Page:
Sugar Prices Decline as U.S. and Mexico Continue Trade Talks
Sugar prices fell Tuesday morning as traders anxiously awaited a joint news conference by the U.S. and Mexico, slated for the early afternoon, for an update on a prolonged sugar trade spat between the two nations.
Raw sugar futures for July delivery dropped 1.2% to 13.72 cents a pound on the ICE Futures U.S. exchange.
U.S. Commerce Secretary Wilbur Ross and his Mexican counterpart, Economy Minister Ildefonso Guajardo, have been locked in intense talks to try to resolve a longstanding trade dispute over Mexican sugar exports to the U.S. American industry complains that Mexican competitors are illegally dumping their products, aided by Mexican government subsidies.
The Commerce Department issued a statement shortly after 7 a.m. EDT Tuesday announcing the news conference for 1:45 p.m. EDT with Mr. Ross and Mr. Guajardo, but did not elaborate on what they would discuss.
The U.S. extended on Monday by 24 hours the deadline for both sides to work out some technical details and reach a deal. However, by Tuesday morning, the two parties have not yet come to an agreement, according to a person familiar with the matter.
"It's in the interest of both sides to do something," said Michael McDougall, director of commodities agency at Société Générale SA. "I tend to think they will come up with some deal."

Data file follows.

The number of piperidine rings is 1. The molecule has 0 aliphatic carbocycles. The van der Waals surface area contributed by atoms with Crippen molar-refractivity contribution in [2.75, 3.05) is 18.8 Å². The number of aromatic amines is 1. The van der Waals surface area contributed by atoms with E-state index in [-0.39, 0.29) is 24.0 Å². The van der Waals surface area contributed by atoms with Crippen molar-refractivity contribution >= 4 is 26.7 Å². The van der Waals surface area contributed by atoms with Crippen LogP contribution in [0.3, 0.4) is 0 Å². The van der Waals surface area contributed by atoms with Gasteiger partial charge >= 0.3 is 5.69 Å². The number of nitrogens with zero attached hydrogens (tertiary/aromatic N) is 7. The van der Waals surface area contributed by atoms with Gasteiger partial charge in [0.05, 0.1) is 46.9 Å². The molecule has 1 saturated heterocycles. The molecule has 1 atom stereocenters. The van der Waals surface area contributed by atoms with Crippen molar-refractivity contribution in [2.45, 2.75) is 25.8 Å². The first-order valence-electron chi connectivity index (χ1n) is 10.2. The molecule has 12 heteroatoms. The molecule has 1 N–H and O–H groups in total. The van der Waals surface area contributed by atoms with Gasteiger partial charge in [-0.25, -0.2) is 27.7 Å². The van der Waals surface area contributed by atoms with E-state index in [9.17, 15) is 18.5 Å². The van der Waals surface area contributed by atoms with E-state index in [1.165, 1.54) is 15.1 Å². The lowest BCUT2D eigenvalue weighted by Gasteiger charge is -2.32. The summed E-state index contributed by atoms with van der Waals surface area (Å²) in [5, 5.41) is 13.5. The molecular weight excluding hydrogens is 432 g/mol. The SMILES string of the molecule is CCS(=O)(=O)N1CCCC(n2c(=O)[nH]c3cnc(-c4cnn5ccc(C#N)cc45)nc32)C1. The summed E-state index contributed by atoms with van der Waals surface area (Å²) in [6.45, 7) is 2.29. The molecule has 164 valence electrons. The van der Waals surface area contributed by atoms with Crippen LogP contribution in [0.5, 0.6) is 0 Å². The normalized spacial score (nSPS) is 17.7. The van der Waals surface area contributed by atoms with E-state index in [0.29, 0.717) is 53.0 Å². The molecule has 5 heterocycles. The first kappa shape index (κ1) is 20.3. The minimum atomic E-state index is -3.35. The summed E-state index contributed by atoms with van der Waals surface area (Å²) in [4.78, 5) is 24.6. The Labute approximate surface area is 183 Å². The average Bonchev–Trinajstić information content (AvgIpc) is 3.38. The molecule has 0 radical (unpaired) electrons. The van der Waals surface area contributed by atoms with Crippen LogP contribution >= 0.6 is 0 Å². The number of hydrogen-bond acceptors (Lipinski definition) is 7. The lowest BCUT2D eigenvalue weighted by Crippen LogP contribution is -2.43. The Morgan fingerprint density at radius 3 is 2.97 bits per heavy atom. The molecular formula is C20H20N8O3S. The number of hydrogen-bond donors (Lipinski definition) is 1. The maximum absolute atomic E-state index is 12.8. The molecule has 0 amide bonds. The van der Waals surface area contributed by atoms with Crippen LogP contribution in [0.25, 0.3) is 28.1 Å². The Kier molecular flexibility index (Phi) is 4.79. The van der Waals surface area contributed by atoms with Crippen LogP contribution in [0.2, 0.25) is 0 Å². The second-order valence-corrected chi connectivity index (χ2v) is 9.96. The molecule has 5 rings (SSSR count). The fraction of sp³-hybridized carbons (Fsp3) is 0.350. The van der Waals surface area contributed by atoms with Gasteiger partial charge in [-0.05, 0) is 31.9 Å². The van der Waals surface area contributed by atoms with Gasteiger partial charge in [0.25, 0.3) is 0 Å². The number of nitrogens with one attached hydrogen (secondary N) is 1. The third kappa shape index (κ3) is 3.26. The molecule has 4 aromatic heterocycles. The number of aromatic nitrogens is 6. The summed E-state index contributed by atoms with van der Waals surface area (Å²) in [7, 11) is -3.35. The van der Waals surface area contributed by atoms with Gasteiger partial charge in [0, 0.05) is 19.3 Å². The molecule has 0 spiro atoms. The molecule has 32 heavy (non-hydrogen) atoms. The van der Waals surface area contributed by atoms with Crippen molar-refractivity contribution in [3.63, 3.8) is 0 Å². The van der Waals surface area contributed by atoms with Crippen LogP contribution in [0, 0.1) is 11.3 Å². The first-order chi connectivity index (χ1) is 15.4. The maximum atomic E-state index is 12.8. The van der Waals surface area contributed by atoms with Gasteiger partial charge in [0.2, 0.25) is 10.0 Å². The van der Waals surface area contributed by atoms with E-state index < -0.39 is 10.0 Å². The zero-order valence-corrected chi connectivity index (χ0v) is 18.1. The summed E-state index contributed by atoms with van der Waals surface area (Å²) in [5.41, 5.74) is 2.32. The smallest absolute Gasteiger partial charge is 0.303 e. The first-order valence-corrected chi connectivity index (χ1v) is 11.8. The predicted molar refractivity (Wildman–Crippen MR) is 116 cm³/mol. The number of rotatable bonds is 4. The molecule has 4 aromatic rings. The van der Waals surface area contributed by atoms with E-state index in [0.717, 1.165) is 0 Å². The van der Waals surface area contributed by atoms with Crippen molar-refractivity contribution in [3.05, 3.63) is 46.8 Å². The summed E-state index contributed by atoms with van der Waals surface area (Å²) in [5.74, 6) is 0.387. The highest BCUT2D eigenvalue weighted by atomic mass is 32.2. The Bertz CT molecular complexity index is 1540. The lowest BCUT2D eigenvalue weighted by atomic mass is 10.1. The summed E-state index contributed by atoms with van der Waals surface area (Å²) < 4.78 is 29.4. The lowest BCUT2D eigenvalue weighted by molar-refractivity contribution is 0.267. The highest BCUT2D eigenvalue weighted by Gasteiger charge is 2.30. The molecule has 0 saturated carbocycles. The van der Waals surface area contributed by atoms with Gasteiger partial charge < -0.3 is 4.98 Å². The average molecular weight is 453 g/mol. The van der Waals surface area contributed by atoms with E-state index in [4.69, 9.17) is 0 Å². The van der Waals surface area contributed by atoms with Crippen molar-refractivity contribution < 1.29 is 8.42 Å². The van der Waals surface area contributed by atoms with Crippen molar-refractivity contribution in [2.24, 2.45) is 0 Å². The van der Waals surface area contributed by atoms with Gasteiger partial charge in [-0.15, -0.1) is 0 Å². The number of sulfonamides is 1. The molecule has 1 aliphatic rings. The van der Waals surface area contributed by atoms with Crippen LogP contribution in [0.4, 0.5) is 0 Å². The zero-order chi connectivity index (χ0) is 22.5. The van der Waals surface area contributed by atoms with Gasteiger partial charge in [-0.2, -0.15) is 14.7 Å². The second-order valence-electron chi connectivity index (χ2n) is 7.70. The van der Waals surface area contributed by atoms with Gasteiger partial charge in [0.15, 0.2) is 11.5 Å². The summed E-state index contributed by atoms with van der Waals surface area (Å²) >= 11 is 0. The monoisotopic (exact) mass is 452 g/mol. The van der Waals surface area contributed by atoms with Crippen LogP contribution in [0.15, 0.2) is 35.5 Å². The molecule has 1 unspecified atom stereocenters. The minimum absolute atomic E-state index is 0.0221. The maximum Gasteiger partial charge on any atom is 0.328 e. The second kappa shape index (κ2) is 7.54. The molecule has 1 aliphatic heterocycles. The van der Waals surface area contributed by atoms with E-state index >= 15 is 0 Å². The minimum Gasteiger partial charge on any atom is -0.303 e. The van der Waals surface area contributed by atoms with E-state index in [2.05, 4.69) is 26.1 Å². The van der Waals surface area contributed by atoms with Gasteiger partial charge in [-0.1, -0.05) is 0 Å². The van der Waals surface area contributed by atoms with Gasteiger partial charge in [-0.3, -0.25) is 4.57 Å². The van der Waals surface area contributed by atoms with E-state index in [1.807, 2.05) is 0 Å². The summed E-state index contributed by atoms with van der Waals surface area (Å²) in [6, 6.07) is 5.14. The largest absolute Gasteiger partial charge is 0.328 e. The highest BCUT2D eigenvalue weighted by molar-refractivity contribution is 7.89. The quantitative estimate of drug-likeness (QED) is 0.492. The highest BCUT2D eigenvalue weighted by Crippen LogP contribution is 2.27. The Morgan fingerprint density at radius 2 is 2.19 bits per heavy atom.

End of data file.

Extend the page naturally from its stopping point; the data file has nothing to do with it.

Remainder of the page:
If no deal is reached, the Commerce Department will begin antidumping and countervailing duties that could top a combined 80%, while Mexico will likely retaliate against U.S. high-fructose corn syrup and other sweetener exports.
Sugar prices had fallen 35% since the year's high in early February, as global supply was expected to outstrip demand in the next season after a two-year deficit.
Strong production in countries such as Brazil and Thailand is expected to drive up world output by 6.6% to a record 187.7 million tons, outstripping consumption that is set to expand by 1% next year--the smallest year-over-year increase in seven years, according to S&P Global Platts, which saw a surplus of 3.138 million tons for the next season.
Brazil, as the world's largest sugar exporter, could swing the market. With 582 million tons of sugar cane, a 2% variation means Brazil's sugar production could fall in the range between 33.3 million and 36.3 million tons, Platts estimated.
In other markets, cocoa for July fell 0.5% to $1,980 a ton, arabica coffee for July fell 0.7% to $1.2750 a pound, frozen concentrated orange juice for July fell 1.4% to $1.3385 a pound and July cotton fell 0.3% to 76.06 cents a pound.
--Jacob M. Schlesinger contributed to the article
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(END) Dow Jones Newswires
June 06, 2017 11:32 ET (15:32 GMT)